Tennis Among Pro Sports Requiring The Most Athleticism

The world’s greatest athlete reveals which major pro sport requires the most athleticism

When an American Indian named Jim Thorpe won the gold medal in the decathlon at the 1912 Summer Olympics in Stockholm, legend has it that King Gustav V of Sweden presented him the medal and said, “You, sir, are the greatest athlete in the world.”

“Thanks, king,” Thorpe is rumored to have responded.

Ashton Eaton

Ashton Eaton

Exactly 100 years later, at the 2012 Olympics in London, Oregon-native Ashton Eaton became the latest in a long line of American Olympians to win the gold medal in the decathlon.

He had previously set the world record in the event at the US Olympic trials, but as with every decathlete since Thorpe’s win in 1912, it was winning the Olympic gold that earned Eaton the formidable title of the world’s greatest athlete.

Queen Elizabeth II was not, unfortunately, in attendance to present Eaton with his medal.

Spanning two days and 10 events, the decathlon is, and has always been, sports’ best objective measurement of sheer athleticism. And Eaton is so convincingly great at the 10-sport contest that his times and scores in certain single events are comparable, and often better, than those of track-and-field athletes competing exclusively in that one event.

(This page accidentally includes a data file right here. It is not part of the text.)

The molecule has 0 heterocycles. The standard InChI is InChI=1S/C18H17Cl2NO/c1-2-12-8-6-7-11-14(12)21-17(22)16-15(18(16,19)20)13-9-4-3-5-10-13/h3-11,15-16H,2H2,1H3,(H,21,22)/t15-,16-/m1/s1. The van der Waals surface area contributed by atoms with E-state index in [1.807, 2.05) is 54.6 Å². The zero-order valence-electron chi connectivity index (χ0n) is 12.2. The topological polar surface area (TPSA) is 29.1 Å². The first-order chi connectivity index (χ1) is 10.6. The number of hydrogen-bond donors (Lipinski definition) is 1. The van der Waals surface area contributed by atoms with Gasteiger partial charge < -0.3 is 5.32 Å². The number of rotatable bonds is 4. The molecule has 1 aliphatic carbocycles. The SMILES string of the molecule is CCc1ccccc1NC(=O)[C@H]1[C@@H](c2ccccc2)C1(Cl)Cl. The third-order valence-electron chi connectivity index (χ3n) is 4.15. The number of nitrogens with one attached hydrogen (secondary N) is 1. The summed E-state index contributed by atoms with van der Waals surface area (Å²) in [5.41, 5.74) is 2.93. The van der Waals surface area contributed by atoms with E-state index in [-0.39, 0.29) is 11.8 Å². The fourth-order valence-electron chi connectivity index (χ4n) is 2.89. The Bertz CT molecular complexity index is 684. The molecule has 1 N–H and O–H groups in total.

“The decathlon is the only standardized test that covers a broad range of athleticism that is absolutely measurable, which I feel is great,” Eaton told Business Insider this week while promoting his campaign with Chobani. “You run the 100, you get a time. You do the long jump, you get a distance. You do the high jump, you get a height. You do a throw, you get a distance.”

Yet as the world’s greatest athlete, Eaton is not, of course, competing against every other great athlete in the world.

Some of them are off dunking basketballs, or fighting in a ring, or doing whatever it is one does on an American Ninja Warrior course.

Which brings us to the ageless water-cooler debate about the nature of athleticism: Of the A-list athletes playing major sports — the superstars we see splayed across billboards and magazine covers; the ones we hear TV commentators call “athletic freaks” — who, really, is the most athletic?

We posed this question to Eaton, expecting to hear him praise the likes of LeBron James, or Mike Trout, or Russell Westbrook. Instead, he gave a surprising answer.

“I personally believe tennis is the next most athletic sport next to the decathlon,” Eaton said. “Just because of certain things required. Those matches are three or four hours long. There’s the technical aspect, the agility, the mind-body awareness. Not to mention the game itself is a little bit like a chess match.”

Watch Serena Williams approach the net for a swinging volley sometime and you can see where Eaton is coming from. But it’s still hard to believe that Novak Djokovic or Andy Murray, athletic as they undoubtedly are, really compare with the top NFL or NBA players.

Read the full story at Business Insider

By Emmett Knowlton

Photo by babbo1957

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